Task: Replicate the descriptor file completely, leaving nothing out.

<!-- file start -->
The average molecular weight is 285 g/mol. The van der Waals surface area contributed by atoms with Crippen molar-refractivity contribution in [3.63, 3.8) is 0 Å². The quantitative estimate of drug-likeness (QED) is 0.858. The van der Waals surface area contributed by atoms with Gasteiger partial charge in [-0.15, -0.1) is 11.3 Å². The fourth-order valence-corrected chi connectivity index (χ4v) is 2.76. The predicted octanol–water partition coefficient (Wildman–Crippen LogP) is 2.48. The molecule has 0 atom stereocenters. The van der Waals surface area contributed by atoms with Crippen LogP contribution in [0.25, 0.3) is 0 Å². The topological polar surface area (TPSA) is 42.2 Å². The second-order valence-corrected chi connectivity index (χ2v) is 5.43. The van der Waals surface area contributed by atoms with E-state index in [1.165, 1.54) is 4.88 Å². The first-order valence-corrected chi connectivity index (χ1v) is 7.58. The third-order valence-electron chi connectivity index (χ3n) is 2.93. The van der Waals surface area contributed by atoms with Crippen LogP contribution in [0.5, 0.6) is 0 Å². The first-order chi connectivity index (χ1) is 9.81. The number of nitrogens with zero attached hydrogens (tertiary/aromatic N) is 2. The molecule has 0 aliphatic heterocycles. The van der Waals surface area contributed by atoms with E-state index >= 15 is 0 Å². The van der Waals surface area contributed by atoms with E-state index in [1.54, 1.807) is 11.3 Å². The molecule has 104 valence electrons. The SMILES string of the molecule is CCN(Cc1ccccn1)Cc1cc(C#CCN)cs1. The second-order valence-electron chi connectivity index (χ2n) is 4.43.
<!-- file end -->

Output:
The average molecular weight is 285 g/mol. The van der Waals surface area contributed by atoms with Crippen molar-refractivity contribution in [3.63, 3.8) is 0 Å². The quantitative estimate of drug-likeness (QED) is 0.858. The van der Waals surface area contributed by atoms with Gasteiger partial charge in [-0.15, -0.1) is 11.3 Å². The fourth-order valence-corrected chi connectivity index (χ4v) is 2.76. The predicted octanol–water partition coefficient (Wildman–Crippen LogP) is 2.48. The molecule has 0 atom stereocenters. The van der Waals surface area contributed by atoms with Crippen LogP contribution in [0.25, 0.3) is 0 Å². The topological polar surface area (TPSA) is 42.2 Å². The second-order valence-corrected chi connectivity index (χ2v) is 5.43. The van der Waals surface area contributed by atoms with E-state index in [1.165, 1.54) is 4.88 Å². The first-order valence-corrected chi connectivity index (χ1v) is 7.58. The third-order valence-electron chi connectivity index (χ3n) is 2.93. The van der Waals surface area contributed by atoms with Crippen LogP contribution in [0.5, 0.6) is 0 Å². The first-order chi connectivity index (χ1) is 9.81. The number of nitrogens with zero attached hydrogens (tertiary/aromatic N) is 2. The molecule has 0 aliphatic heterocycles. The van der Waals surface area contributed by atoms with E-state index >= 15 is 0 Å². The van der Waals surface area contributed by atoms with E-state index in [1.54, 1.807) is 11.3 Å². The molecule has 104 valence electrons. The SMILES string of the molecule is CCN(Cc1ccccn1)Cc1cc(C#CCN)cs1. The second-order valence-electron chi connectivity index (χ2n) is 4.43.